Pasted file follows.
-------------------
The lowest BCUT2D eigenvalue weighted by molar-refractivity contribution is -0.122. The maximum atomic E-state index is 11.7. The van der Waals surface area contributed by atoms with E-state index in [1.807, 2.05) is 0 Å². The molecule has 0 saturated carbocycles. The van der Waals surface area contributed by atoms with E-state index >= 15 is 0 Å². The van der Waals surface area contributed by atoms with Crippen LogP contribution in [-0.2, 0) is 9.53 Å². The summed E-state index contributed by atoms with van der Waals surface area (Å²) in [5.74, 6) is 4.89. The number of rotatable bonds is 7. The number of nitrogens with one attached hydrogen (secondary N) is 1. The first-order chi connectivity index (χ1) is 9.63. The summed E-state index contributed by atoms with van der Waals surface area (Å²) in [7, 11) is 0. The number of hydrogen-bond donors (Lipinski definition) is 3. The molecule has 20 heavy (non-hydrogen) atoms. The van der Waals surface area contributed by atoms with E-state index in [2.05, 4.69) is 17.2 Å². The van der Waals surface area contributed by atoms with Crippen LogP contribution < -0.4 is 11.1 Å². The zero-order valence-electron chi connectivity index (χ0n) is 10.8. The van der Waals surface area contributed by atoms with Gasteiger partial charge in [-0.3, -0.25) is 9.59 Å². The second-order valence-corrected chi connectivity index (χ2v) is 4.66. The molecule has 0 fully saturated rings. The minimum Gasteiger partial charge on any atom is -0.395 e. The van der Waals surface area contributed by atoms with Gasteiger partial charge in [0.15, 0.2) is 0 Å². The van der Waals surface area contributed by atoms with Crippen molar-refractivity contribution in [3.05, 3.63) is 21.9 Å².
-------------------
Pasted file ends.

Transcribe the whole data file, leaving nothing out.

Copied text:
The lowest BCUT2D eigenvalue weighted by molar-refractivity contribution is -0.122. The maximum atomic E-state index is 11.7. The van der Waals surface area contributed by atoms with E-state index in [1.807, 2.05) is 0 Å². The molecule has 0 saturated carbocycles. The van der Waals surface area contributed by atoms with E-state index >= 15 is 0 Å². The van der Waals surface area contributed by atoms with Crippen LogP contribution in [-0.2, 0) is 9.53 Å². The summed E-state index contributed by atoms with van der Waals surface area (Å²) in [5.74, 6) is 4.89. The number of rotatable bonds is 7. The number of nitrogens with one attached hydrogen (secondary N) is 1. The first-order chi connectivity index (χ1) is 9.63. The summed E-state index contributed by atoms with van der Waals surface area (Å²) in [7, 11) is 0. The number of hydrogen-bond donors (Lipinski definition) is 3. The molecule has 20 heavy (non-hydrogen) atoms. The van der Waals surface area contributed by atoms with E-state index in [2.05, 4.69) is 17.2 Å². The van der Waals surface area contributed by atoms with Crippen LogP contribution < -0.4 is 11.1 Å². The zero-order valence-electron chi connectivity index (χ0n) is 10.8. The van der Waals surface area contributed by atoms with Gasteiger partial charge in [-0.3, -0.25) is 9.59 Å². The second-order valence-corrected chi connectivity index (χ2v) is 4.66. The molecule has 0 fully saturated rings. The minimum Gasteiger partial charge on any atom is -0.395 e. The van der Waals surface area contributed by atoms with Gasteiger partial charge in [0.15, 0.2) is 0 Å². The van der Waals surface area contributed by atoms with Crippen molar-refractivity contribution in [3.05, 3.63) is 21.9 Å².